Can objects recognize who is touching them? Could they tell which member of a family is using them?

Capacitive Fingerprinting explores how the electrical properties of the human body can be used to differentiate users when they touch screens or other touch-sensitive devices. It enables development of highly personalized interfaces for collaborative applications such as multi-user gaming or location-based entertainment where objects can modify their output according to user.

Capacitive Fingerprinting uses Touché sensing technology to measure the impedance of a user across a broad range of signal frequencies. People have different bone densities and muscle mass, wear different clothing and footwear. These personal differences yield unique impedance profiles that enable the correlation of touch events with a particular user. Importantly, this technique does not require any user instrumentation.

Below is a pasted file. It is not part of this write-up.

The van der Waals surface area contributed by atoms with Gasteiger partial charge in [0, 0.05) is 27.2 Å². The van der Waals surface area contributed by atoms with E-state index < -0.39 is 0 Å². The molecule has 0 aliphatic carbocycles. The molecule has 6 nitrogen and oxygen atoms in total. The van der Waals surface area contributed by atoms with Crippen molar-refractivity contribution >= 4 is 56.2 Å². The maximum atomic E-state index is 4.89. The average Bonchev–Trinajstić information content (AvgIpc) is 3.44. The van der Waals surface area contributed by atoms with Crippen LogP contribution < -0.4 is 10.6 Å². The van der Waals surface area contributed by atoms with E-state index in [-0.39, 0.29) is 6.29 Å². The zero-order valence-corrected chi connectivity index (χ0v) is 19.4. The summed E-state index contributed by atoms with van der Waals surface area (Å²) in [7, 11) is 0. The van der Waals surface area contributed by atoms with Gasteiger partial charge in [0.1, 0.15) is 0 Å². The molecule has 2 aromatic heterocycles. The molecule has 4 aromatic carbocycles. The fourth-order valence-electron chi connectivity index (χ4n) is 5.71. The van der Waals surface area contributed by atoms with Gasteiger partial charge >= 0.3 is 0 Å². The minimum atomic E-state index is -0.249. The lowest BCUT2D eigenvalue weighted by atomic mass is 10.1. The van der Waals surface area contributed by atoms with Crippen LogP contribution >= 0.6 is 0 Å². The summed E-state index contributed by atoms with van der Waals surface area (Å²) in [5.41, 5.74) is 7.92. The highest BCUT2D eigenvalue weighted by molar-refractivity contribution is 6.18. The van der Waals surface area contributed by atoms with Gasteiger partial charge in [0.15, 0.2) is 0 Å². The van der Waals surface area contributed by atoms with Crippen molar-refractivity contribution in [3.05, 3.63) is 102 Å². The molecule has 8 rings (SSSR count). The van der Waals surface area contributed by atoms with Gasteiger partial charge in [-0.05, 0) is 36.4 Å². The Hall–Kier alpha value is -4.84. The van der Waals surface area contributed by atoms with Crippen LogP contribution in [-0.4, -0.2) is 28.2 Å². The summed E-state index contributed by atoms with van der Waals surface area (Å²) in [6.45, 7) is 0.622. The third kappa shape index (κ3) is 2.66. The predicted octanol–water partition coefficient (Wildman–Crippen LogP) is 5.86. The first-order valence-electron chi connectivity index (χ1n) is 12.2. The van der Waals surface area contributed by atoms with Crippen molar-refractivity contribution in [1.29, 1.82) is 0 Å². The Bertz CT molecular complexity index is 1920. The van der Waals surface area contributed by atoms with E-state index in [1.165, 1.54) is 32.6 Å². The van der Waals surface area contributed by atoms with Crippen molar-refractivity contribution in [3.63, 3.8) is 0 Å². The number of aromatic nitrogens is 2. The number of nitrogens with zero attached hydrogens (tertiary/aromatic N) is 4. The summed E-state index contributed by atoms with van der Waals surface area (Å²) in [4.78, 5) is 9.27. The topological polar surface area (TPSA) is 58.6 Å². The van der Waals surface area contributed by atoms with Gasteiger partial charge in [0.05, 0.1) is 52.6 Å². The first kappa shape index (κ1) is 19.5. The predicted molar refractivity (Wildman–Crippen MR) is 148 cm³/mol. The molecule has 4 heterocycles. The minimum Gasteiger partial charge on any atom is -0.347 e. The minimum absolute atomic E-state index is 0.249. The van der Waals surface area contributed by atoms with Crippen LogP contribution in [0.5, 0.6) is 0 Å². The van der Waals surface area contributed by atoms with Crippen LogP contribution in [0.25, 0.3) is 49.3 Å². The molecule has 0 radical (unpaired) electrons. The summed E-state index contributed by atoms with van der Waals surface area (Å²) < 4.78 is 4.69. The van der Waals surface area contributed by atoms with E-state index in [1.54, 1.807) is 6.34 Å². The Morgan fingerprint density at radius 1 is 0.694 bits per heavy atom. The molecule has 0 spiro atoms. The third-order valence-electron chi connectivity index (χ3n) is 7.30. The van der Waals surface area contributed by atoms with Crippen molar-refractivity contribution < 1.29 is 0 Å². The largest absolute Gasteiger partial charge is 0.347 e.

Harrison, C., Sato, M., Poupyrev, I. Capacitive Fingerprinting: Exploring User Differentiation by Sensing Electrical Properties of the Human Body. In Proceedings of ACM UIST 2012, 2012. pp. 537-544 [PDF]

Team and Credits

The Capacitive Fingerprinting was developed at Disney Research by Ivan Poupyrev, Chris Harrison, Munehiko Sato. This project is part of the investigation of sensing applications based on Swept Frequency Capacitive Sensing approach (see Touché).